Colston retires as emergency management director
ALTUS After more than 10 years of leading the City of Altus through emergencies such as a major ice storm and a prolonged drought, Lloyd Colston is retiring as the city's emergency management director.
Colston, who has served in that position since July 30, 2007, led the city through a massive ice storm in January 2010 that damaged trees and power lines and caused widespread electrical outages for several days.
A little over a year after that ice storm, Altus and surrounding areas of Southwest Oklahoma and Northwest Texas entered a prolonged drought that started in 2011 and lasted until April of 2015. During that time, the city instituted severe water use restrictions due to low water levels at Tom Steed Reservoir. In response to the lake running dangerously dry, the City of Altus enacted projects to improve its water infrastructure and reactivated its former primary water source the Round Timber Well Field just south of the Red River in Wilbarger County, Texas, between Altus and Vernon, which went online in early 2016.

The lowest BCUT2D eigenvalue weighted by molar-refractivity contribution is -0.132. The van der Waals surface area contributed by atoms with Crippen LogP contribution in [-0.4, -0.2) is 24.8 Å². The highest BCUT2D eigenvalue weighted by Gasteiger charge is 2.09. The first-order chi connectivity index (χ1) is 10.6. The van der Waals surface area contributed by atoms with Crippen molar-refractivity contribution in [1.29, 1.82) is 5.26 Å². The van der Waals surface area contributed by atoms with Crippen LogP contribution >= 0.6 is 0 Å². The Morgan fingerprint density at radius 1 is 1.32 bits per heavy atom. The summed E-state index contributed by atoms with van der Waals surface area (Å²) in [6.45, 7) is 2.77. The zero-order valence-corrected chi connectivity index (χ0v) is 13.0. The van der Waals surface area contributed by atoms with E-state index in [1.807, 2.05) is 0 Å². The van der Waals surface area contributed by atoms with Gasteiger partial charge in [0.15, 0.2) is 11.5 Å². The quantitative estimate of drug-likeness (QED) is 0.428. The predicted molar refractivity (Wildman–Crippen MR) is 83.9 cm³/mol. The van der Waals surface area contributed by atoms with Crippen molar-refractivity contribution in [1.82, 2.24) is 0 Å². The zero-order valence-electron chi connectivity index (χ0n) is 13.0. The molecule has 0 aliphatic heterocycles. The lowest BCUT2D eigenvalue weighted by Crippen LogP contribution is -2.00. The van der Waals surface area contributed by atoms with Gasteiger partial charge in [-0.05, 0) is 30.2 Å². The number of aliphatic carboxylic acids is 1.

The drought ended with torrential rainfall during April and May of 2015 that refilled Tom Steed Reservoir and Lake Altus-Lugert back to "100 percent and over" capacity after water levels dropped to dangerously low levels in the "9-20 percent" range.
"Altus has come a long way since the drought and learned a lot from it," he said. "We're returning to drought conditions, but the lakes are still full and Altus has more water sources."
During the height of the drought and enforcement of stringent water-use restrictions, Colston coined a phrase to encourage water conservation in Altus "use the water you need and need the water you use." He continues to encourage residents to conserve use of water when possible.
In addition to the ice storm and drought, Colston also led Altus through emergency management efforts in response to a downburst that resulted in widespread storm damage and several large wildfires during the drought.
"I wanted to impress on citizens of Altus the need to be resilient and 'take ownership' of the first 72 hours of a disaster and of that timeframe until help arrives," he said.
Colston said being prepared for a disaster is necessary due to length of average response times.
"The Altus Police Department has an average response time of seven minutes for each call, but a victim can die in just three minutes," he said. "You need to be able to take care of yourself and your neighbor. Always be prepared."